Copyright 2020 by Mark Robert Frank

All images are the property of the author unless otherwise noted.

A Mindful March

February is the longest month, regardless of the number of days it might contain. By February, winter has gone on long enough, darkness has held sway long enough, and our forced hiatus from so much of what we love has lasted long enough. Oh sure, winter has its share of boisterous holidays, gorgeous snowfalls, and welcome solitude. By February, though, I’m more than ready for a change.


By February, many of the good dietary habits that were so much easier to maintain in warmer months have fallen by the wayside. My recurring “winter hunger” took hold of me sometime in mid-January, and within a couple of ravenous weeks the likelihood that I’d choose the healthy option had almost become nil. Yes, and the cumulative effect of daylight savings time having robbed me of my evening run has begun to feel oppressive. My energy level has plummeted, and a certain inertia has set in. It’s become so much easier to let a stack of clothing build up atop the dresser, or a pile of papers on the desk, or a list of undone tasks within the mind.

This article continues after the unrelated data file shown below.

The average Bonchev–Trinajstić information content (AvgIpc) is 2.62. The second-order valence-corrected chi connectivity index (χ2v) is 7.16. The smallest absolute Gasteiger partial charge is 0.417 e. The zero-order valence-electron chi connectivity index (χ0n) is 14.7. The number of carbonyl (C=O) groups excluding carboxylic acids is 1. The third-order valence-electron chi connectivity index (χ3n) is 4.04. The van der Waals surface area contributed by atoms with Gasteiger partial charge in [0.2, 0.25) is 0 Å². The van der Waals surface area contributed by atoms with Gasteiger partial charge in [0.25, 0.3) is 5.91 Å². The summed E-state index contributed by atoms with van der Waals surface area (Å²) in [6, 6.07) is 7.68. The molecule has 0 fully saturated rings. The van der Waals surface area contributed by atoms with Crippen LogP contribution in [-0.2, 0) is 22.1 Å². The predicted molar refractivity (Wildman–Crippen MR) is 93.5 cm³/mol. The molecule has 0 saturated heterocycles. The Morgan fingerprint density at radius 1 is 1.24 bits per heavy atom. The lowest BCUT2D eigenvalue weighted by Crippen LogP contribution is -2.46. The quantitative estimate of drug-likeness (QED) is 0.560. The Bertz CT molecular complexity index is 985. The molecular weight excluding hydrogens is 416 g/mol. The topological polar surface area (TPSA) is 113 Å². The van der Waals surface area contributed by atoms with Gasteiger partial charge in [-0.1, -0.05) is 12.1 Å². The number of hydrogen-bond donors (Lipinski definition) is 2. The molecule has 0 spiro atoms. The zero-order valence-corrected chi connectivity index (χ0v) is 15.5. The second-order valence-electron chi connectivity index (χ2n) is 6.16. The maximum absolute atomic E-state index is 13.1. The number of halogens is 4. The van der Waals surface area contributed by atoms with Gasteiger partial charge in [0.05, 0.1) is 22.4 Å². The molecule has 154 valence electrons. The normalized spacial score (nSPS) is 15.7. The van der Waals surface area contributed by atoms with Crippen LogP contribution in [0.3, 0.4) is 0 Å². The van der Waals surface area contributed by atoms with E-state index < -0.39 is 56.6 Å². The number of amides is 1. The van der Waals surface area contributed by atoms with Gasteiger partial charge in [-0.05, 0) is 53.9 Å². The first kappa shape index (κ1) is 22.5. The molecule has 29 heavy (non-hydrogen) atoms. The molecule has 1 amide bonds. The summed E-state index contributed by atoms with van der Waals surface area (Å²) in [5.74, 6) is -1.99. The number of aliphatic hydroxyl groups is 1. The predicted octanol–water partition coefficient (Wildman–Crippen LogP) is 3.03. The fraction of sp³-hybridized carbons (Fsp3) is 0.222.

Rather than being failure, awareness of our distraction is very much a success.

Perhaps a perfect practitioner of mindfulness can roll with this contraction of daylight, this subsidence of energy levels, and this darkening mood to just as consistently find joy within these cold gray days as any other. After all, happiness is really just a matter of keeping our desires and expectations in accord with what reality allows. I have to admit, though, that all too often I have early autumn expectations for these dreary winter days. It’s high time, then, that I embrace a mindful March!

Mindfulness involves the intention to be fully present for what is. It involves giving full attention to every moment of our lives. But if full attention is our goal, it would seem that the failure of distraction would be lurking around every corner! Rather than being failure, though, awareness of our distraction is very much a success. Paradoxically, when we become aware of our struggle with the circumstances of life – when we see clearly that our expectations are not in accord with what is in this present moment – then we’re better positioned to accept the reality that exists. And when we simply accept the reality of this moment it becomes easier to see the beauty that is always here to be experienced – in the most ordinary of circumstances, and in the most difficult ones as well.